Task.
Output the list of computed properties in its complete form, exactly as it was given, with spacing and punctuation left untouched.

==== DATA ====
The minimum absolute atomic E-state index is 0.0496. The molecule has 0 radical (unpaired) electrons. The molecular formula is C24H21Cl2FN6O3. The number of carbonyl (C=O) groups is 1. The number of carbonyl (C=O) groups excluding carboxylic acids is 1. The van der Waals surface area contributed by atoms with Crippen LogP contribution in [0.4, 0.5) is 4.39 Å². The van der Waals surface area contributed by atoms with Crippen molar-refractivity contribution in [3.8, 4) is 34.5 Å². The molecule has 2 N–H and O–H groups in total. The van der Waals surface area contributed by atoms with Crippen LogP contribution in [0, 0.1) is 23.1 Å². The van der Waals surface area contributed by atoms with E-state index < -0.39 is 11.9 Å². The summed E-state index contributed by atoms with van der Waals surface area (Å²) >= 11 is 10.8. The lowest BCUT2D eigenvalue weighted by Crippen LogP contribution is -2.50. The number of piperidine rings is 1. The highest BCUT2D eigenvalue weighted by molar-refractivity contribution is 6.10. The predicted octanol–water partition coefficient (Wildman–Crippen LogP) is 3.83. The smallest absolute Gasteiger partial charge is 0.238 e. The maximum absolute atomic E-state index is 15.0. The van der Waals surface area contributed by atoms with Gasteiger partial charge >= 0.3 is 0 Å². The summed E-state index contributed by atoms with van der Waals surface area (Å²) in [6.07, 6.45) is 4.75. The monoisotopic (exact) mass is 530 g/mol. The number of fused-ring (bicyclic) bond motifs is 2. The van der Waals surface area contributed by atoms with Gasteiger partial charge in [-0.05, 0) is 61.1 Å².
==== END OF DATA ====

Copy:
The minimum absolute atomic E-state index is 0.0496. The molecule has 0 radical (unpaired) electrons. The molecular formula is C24H21Cl2FN6O3. The number of carbonyl (C=O) groups is 1. The number of carbonyl (C=O) groups excluding carboxylic acids is 1. The van der Waals surface area contributed by atoms with Crippen LogP contribution in [0.4, 0.5) is 4.39 Å². The van der Waals surface area contributed by atoms with Crippen molar-refractivity contribution in [3.8, 4) is 34.5 Å². The molecule has 2 N–H and O–H groups in total. The van der Waals surface area contributed by atoms with Crippen LogP contribution in [0, 0.1) is 23.1 Å². The van der Waals surface area contributed by atoms with E-state index < -0.39 is 11.9 Å². The summed E-state index contributed by atoms with van der Waals surface area (Å²) >= 11 is 10.8. The lowest BCUT2D eigenvalue weighted by Crippen LogP contribution is -2.50. The number of piperidine rings is 1. The highest BCUT2D eigenvalue weighted by molar-refractivity contribution is 6.10. The predicted octanol–water partition coefficient (Wildman–Crippen LogP) is 3.83. The smallest absolute Gasteiger partial charge is 0.238 e. The maximum absolute atomic E-state index is 15.0. The van der Waals surface area contributed by atoms with Gasteiger partial charge >= 0.3 is 0 Å². The summed E-state index contributed by atoms with van der Waals surface area (Å²) in [6.07, 6.45) is 4.75. The monoisotopic (exact) mass is 530 g/mol. The number of fused-ring (bicyclic) bond motifs is 2. The van der Waals surface area contributed by atoms with Gasteiger partial charge in [-0.05, 0) is 61.1 Å².